Scott: That’s absolutely the case. Part of the reason Silence of the Lambs won Academy Awards in 1992 was because it was essentially a horror film.  And that genre never gets recognized.  Like The Exorcist, which I think most film critics today would say is one of the most important aesthetic documents of the last 50 years, did not even get considered. I think it got an effects award. (Laughs)  So it’s always marginal to some degree.

I think some people—maybe even for me because it is important to see yourself as part of that weird community in a lot of ways—I think the attraction to horror is an attraction to marginalization.  It’s often a way to express that sense of marginalization.  “Hey, you know what I’m into? I’m into what’s really freaky.  I bet you’re not into this.  I bet you can’t go this far.” (Laughs) So I just don’t know if horror fans always think about the connection of their fascination to bigger subjects and issues like the history of race in America, the story of the treatment of Native Americans, the Vietnam War, or all kinds of things that horror has something to say about and can give us a different understanding of.

SSv: That was exemplified for me…for instance, with a movie like The Last House On the Left, Wes Craven has said specifically that that was a response to the Vietnam War, but a movie like Candyman, you don’t always get that it’s a movie about race…

Scott: And in fact it’s a very powerful movie about race, poverty, lynching, and it’s one of those movies that if I was picking a few movies that illustrate how horror is tied into history it would definitely be on the list. But at the same time, I don’t like to be too hard on people about these things because an instant work of art you can enjoy on 30 different levels. It could pass an evening or it could be a doctoral dissertation.  And, too, part of me pulls back a little bit and is with those that say, “Hey, can I just enjoy the fucking movie without a lecture?” (Laughs) I get that aspect, too. (Laughs)

SSv: What was illuminating for me were the early chapters in the book where you discuss these Puritanical ideas and the witch hunts. I always knew they were horrific events, but we always seem to protect ourselves from them.  If we learn about them in history class, it’s from a distance. No teacher is going to go into the details of these events for you.  Are we committing a disservice by not talking about these issues more?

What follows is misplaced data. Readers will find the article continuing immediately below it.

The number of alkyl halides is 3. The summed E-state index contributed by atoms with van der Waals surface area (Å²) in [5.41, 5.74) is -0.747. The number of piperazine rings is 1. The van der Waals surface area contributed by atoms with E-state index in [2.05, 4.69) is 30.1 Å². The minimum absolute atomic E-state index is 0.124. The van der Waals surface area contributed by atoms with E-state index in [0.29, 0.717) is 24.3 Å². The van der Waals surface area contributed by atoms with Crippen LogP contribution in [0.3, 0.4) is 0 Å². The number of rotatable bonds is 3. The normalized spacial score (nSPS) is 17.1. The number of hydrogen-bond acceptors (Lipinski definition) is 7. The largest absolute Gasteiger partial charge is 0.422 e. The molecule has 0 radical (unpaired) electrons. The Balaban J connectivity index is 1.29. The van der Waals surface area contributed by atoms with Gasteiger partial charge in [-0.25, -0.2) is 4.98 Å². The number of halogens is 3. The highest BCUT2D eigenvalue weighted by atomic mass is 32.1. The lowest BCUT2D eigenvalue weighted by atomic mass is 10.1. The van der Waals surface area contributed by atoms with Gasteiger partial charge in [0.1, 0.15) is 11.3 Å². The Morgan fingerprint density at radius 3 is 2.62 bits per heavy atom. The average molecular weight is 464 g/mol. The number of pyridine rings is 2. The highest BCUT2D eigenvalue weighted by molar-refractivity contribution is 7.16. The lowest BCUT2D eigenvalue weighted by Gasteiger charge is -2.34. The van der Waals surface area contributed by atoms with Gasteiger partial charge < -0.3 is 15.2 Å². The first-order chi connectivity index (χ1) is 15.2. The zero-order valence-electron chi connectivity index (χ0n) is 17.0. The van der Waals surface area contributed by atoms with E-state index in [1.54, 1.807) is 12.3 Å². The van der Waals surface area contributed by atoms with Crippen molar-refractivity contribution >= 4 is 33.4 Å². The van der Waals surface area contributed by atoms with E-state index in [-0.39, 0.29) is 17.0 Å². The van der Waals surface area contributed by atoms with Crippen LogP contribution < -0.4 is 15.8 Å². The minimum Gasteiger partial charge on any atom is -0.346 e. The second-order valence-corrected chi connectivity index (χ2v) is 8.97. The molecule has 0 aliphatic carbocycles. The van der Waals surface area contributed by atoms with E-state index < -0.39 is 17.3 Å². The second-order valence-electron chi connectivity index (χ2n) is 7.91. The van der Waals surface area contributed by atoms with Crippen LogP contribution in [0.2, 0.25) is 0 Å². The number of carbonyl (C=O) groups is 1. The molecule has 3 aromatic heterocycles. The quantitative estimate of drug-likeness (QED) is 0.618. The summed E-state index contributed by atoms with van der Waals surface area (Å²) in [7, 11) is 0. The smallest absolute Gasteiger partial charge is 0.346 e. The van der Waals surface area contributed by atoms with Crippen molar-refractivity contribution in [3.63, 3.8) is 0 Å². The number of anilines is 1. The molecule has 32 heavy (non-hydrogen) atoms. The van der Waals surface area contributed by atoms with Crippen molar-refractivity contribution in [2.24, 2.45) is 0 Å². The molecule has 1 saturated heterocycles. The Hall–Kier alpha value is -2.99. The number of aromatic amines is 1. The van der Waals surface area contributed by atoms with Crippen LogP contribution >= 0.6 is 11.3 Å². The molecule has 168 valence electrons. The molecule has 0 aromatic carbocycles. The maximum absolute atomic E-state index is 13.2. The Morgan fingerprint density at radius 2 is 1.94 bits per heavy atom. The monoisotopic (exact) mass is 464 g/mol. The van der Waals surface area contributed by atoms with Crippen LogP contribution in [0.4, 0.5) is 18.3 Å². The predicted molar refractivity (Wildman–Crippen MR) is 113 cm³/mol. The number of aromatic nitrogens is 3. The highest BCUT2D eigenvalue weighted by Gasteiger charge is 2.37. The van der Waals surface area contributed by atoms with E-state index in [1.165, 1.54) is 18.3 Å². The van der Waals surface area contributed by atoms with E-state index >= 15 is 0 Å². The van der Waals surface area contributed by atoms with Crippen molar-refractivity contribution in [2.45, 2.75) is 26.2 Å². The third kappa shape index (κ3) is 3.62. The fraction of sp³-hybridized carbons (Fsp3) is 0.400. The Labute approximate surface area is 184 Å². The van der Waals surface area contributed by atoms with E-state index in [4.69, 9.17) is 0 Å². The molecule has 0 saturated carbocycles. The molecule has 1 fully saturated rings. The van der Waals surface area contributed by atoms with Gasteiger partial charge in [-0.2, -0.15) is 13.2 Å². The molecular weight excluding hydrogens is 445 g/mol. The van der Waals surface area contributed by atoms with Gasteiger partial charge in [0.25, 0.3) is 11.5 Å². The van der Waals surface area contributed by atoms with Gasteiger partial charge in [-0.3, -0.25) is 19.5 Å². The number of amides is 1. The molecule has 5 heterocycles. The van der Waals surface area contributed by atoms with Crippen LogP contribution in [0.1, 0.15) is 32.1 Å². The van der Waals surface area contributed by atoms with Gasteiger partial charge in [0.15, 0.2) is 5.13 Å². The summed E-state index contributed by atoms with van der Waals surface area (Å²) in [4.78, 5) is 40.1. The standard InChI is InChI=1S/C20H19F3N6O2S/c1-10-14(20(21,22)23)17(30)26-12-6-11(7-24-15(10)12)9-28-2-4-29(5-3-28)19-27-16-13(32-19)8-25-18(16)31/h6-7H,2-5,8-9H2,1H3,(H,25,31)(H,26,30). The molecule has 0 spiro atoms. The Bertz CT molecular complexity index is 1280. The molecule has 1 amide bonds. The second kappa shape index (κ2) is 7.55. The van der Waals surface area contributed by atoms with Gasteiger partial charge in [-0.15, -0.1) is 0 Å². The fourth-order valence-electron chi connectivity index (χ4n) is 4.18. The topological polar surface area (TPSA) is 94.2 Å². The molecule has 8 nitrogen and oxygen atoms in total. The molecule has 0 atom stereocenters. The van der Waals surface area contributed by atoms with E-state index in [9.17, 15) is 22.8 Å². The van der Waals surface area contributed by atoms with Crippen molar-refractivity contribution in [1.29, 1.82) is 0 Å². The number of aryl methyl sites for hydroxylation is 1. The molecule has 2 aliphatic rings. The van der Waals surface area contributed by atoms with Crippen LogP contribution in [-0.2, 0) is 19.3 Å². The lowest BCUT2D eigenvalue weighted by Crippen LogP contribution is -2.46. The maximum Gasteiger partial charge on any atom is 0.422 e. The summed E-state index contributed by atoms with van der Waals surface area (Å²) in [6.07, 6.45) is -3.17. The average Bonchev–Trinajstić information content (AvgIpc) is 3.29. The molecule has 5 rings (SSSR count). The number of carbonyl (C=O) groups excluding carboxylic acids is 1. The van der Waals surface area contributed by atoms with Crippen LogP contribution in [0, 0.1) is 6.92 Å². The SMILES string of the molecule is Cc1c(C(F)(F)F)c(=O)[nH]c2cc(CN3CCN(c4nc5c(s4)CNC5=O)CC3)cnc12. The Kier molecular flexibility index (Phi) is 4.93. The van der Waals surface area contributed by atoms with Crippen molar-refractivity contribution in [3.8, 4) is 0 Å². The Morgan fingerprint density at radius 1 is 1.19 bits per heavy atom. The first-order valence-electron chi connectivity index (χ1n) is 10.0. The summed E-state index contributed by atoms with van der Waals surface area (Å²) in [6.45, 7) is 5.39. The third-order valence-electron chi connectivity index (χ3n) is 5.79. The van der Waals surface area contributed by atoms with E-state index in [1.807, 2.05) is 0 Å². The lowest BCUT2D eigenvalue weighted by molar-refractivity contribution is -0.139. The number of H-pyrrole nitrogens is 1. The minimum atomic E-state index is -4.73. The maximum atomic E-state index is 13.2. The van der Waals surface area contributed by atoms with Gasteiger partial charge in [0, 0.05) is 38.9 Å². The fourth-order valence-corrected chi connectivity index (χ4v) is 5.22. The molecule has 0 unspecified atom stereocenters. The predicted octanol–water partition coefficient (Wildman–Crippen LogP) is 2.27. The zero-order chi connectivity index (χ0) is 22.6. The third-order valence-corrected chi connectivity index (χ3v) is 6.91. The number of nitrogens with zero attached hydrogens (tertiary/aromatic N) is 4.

Scott: We absolutely are.  And that goes back to the “history as horror” idea.  I actually think that one of the reasons that history tends to be on that list of students’ most boring subjects—which is the truth, by the way, there are a number of students who hate history.  I think they sometimes sense that there is kind of a cover-up going on; that they’re being asked to memorize this narrative, this chronology without any clear understanding of why that matters. And in the teaching of one’s own national history, there tends to be glosses over all of these dark undercurrents.  And I think sometimes the guy or woman in front of the class isn’t doing consciously.  It’s just a natural tendency to makes things more comfortable or more palatable combined with jingoism and nationalism which is a powerful deterrent to not talk about the real brutality of the witch trials, or lynching, or the destruction of native peoples.  And so I really did, and I’ll quote Stephen King here, I went out of my way to go for the gross out because I wanted to take some of these events and really put them in people’s faces. Like the descriptions of lynchings and the filming of lynchings so they sort of come off as these early horror films or this early form of torture porn…

SSv: ..that they showed to children.

Scott: Well, yeah, they showed them to anybody who was in the theatre at the time. In late 1890 you have films of executions and hangings.  And the significance of knowing that is you come to understand what history has been like; the experience of history for most people.  And it’s not palatable or a happy story for most people.

SSv: Yeah, some of the most affecting films and affecting books that I’ve read have been about slavery. Like Toni Morrison’s Beloved or A Mercy which are very accurate and beautifully written, but they don’t pull their punches.  I’ve seen films like that, too.  Rosewood comes to mind.  And there’s a tendency, too with people to have this knee-jerk reaction of, “Well, I don’t like hearing about that, so it must not be true.” So we can just turn it off. 

Scott:  I have to say, too, this is part of the dark magic of horror films; they can kind of sneak up on you in certain ways and present you with things that maybe you’re not ready for but then suddenly they’re jumping out of the closet.  Part of my desire to intermingle history and horror that way comes from that impulse.

SSv: From a historical perspective, what surprised me, as well was the early fascination with freaks and sideshows.

Scott: Right, that goes back to at least, the mid 19th century.

SSv: And then that slowly died out in favor of the film version of Freaks (dir. Tod Browning, 1932).